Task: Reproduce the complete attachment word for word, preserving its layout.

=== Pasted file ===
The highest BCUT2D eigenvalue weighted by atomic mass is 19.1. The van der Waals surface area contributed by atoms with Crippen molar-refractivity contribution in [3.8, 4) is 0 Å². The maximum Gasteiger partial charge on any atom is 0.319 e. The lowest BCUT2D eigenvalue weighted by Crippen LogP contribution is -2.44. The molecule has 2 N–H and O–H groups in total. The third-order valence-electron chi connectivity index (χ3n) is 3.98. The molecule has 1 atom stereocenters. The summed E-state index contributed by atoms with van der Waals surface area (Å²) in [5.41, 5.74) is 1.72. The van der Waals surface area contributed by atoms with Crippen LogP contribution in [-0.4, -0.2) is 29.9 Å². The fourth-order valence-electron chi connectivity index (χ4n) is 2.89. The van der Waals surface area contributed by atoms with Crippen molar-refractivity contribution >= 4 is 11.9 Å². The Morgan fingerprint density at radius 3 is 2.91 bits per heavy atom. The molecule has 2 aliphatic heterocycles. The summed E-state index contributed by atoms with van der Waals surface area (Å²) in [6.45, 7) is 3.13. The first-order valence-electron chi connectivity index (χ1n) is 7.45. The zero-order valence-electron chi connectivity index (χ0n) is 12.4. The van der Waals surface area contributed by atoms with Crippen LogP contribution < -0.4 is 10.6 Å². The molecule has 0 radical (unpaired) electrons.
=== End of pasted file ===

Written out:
The highest BCUT2D eigenvalue weighted by atomic mass is 19.1. The van der Waals surface area contributed by atoms with Crippen molar-refractivity contribution in [3.8, 4) is 0 Å². The maximum Gasteiger partial charge on any atom is 0.319 e. The lowest BCUT2D eigenvalue weighted by Crippen LogP contribution is -2.44. The molecule has 2 N–H and O–H groups in total. The third-order valence-electron chi connectivity index (χ3n) is 3.98. The molecule has 1 atom stereocenters. The summed E-state index contributed by atoms with van der Waals surface area (Å²) in [5.41, 5.74) is 1.72. The van der Waals surface area contributed by atoms with Crippen LogP contribution in [-0.4, -0.2) is 29.9 Å². The fourth-order valence-electron chi connectivity index (χ4n) is 2.89. The van der Waals surface area contributed by atoms with Crippen molar-refractivity contribution >= 4 is 11.9 Å². The Morgan fingerprint density at radius 3 is 2.91 bits per heavy atom. The molecule has 2 aliphatic heterocycles. The summed E-state index contributed by atoms with van der Waals surface area (Å²) in [6.45, 7) is 3.13. The first-order valence-electron chi connectivity index (χ1n) is 7.45. The zero-order valence-electron chi connectivity index (χ0n) is 12.4. The van der Waals surface area contributed by atoms with Crippen LogP contribution < -0.4 is 10.6 Å². The molecule has 0 radical (unpaired) electrons.